11/24/18 Indiana, P and I's

A Purdue player clutches the chain of “I” links attached to the Old Oaken Bucket trophy.

Born out of the rivalry between the Purdue Boilermakers and the Indiana Hoosiers and held by the hands of former Indiana and NFL quarterback Trent Green and Hall-of-Famer Drew Brees, the Old Oaken Bucket rivalry trophy has changed hands 36 times in its 100 plus years of existence.

Some say the Bucket came from a farm in Illinois or even Confederate Gen. John Hunt, however the general consensus is that the bucket was taken from a farm owned by the Bruner family over a century ago, according to collections.lib.purdue.edu, a joint archive between Purdue and IU about the rivalry. After being refurbished with a bronze plaque, it debuted on Nov. 21, 1925, in a game that ended in a scoreless tie between Indiana and Purdue according to purduesports.com. Thus, the iconic connected “IP” link was affixed atop the bucket and remains there to this day.

Purdue Athletics spokesperson didn’t respond to a request for more information about the history of the Bucket.

Over the next 96 years, Purdue added 60 “P” links to the chain, Indiana added 32 “I” links and two drawn games added the remaining “IP” links.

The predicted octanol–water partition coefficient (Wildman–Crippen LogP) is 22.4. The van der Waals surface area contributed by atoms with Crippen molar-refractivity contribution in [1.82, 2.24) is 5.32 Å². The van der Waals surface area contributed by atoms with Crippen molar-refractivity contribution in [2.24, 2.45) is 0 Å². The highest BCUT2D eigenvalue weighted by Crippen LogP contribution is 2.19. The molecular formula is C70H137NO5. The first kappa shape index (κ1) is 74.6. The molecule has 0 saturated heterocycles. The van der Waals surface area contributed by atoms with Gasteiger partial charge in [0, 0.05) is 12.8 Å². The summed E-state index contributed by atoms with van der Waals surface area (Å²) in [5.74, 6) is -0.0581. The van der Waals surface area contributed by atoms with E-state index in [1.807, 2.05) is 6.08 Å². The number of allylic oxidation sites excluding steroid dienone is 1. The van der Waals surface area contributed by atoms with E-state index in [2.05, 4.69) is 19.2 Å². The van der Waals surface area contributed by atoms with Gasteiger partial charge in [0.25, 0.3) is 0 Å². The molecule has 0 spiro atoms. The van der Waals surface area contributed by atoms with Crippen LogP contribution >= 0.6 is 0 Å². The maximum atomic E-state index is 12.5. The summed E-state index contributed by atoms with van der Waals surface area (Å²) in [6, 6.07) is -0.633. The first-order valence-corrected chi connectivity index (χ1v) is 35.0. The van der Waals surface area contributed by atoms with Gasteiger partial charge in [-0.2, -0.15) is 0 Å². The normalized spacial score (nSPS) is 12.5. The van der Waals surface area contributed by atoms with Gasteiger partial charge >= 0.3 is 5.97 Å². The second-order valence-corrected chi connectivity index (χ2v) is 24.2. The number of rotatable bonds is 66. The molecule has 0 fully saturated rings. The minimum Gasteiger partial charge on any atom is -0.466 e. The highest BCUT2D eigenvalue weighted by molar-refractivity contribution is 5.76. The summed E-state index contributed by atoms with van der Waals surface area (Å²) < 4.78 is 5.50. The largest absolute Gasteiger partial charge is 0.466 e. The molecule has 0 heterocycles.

The trophey was named after a poem by Samuel Woodworth that describes nostalgic scenes from his childhood that the Old Oaken Bucket personifies. Thus, the symbol of childhood for many residents of Indiana became a symbol for the rivalry between the state’s two biggest schools.

Purdue and Indiana have both spurred traditions based on the bitter rivalry.

In 1938, Purdue set up a “gigantic bonfire laid for ‘Miss Indiana’s funeral,’” according to previous Exponent reporting. The article later said it was “more appropriately described as (a) burning at the stake.”

IU was arguably more sophisticated in burying “Ole Jawn Purdue,” a papier-mache man who, as reported by Indiana Daily Student, “flunked out of kindergarten at age 20.”

Purdue and IU have played for the Old Oaken Bucket every year since its arrival, except for last year due to two COVID-19 cancellations. Because of this, Indiana has been able to hold onto the Bucket for an extra year since it won the last game in 2019.

This bucket has lived through a multitude of historic changes after its creation: It lived through both IU and Purdue stadium changes, seven Purdue presidents, 11 IU presidents and 16 U.S presidents. It has remained intact and in the hands of celebratory football players throughout its history.

It will be fought over again Saturday as IU and Purdue kick off for the last game of IU’s season. The rivalry may be even more fueled by the fact these universities didn’t have a chance to face each other last year.

Recommended for you